•  The IO Tsunami Warning System up and functioningEighteen months after the tragic tsunami of December 2004, the Indian Ocean Tsunami Warning System is now up and running as scheduled. The entire Indian Ocean region has a warning system capable of receiving and distributing tsunami advisories around the clock. With time, this initial system would be capable of improved and faster detection of strong, tsunamigenic earthquakes, increased precision in the location of the epi- and hypo centres of earthquakes and confirmation of the presence of a tsunami wave in the ocean after a strong earthquake, issuing a tsunami watch, regional watch or a global tsunami ocean warning and calling off tsunami watches and regional tsunami watches. At present, information bulletins are issued from Japan and Hawaii, pending a final decision on the location of regional centres in the Indian Ocean. This will be facilitated when important additional contribution including instruments such as deep-sea pressure sensors and satellites become available in late 2007 and 2008. The new systems need to be tested in real situations and the major challenges addressed. Limitations such as the SMS being vulnerable to saturation when they are most needed and that the siren systems may be heard on one side of a bay but not on the other are also to be addressed. However, two major challenges must still be faced. The first is to reinforce international coordination. The region cannot afford the risk of having a disparate array of national systems with little or no coordination. The open and free exchange of data and the full interoperability of national systems, is absolutely crucial for success. The second challenge is to ensure long-term investment in the system securing the downstream flow of information, from the warning centres to populations and communities at risk. A timely 100 % accurate and precise warning will not provide any protection, if people do not know how to respond to the emergency. Building national preparedness is the most difficult part of establishing Early Warning Systems.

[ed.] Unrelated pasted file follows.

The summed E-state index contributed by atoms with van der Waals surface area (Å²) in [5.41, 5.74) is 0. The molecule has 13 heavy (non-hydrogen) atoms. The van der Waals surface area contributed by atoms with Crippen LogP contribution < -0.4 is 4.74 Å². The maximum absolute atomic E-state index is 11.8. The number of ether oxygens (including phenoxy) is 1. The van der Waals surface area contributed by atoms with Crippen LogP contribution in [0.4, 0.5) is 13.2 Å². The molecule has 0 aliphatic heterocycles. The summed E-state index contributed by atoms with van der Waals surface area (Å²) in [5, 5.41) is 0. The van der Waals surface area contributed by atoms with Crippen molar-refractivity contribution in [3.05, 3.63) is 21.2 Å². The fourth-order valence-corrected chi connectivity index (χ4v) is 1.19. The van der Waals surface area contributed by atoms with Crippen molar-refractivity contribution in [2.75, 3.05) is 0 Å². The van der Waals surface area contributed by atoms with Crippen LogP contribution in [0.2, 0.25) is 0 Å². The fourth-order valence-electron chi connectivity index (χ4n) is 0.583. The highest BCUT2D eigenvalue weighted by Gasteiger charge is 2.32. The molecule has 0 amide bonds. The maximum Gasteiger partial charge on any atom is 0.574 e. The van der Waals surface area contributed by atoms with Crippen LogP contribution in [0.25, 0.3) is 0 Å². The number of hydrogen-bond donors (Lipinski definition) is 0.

• MauritiusAlthough 80% of tsunamis occur in the Pacific basin, they can threaten coastlines of countries in other regions such as the South West Indian Ocean area. The 27 May and the 17 July 2006 earthquakes have significantly increased the risk of further large earthquakes in the Sumatra and Java region. The consequences this may have upon people living in our region and what can be done to mitigate the effects of a potential tsunamigenic earthquake is the question Mauritian authorities must focus their attention upon. For Mauritius and other islands of the South West Indian Ocean, the danger of a tsunami hitting the coastal areas would be more likely to come from the southern and south eastern segment of the Indonesian subduction arc (Central Sumatra through to the Java Trench) where the curvature faces the group of islands of the South West Indian Ocean including the Chagos Archipelago, the Seychelles, Agalega Islands and St Brandon. If a tsunamigenic earthquake of high magnitude and intensity occurs along that segment, it would generate tsunami waves that will travel southwards and south westwards towards the Mascarene Islands and would also affect Madagascar and the Comoros.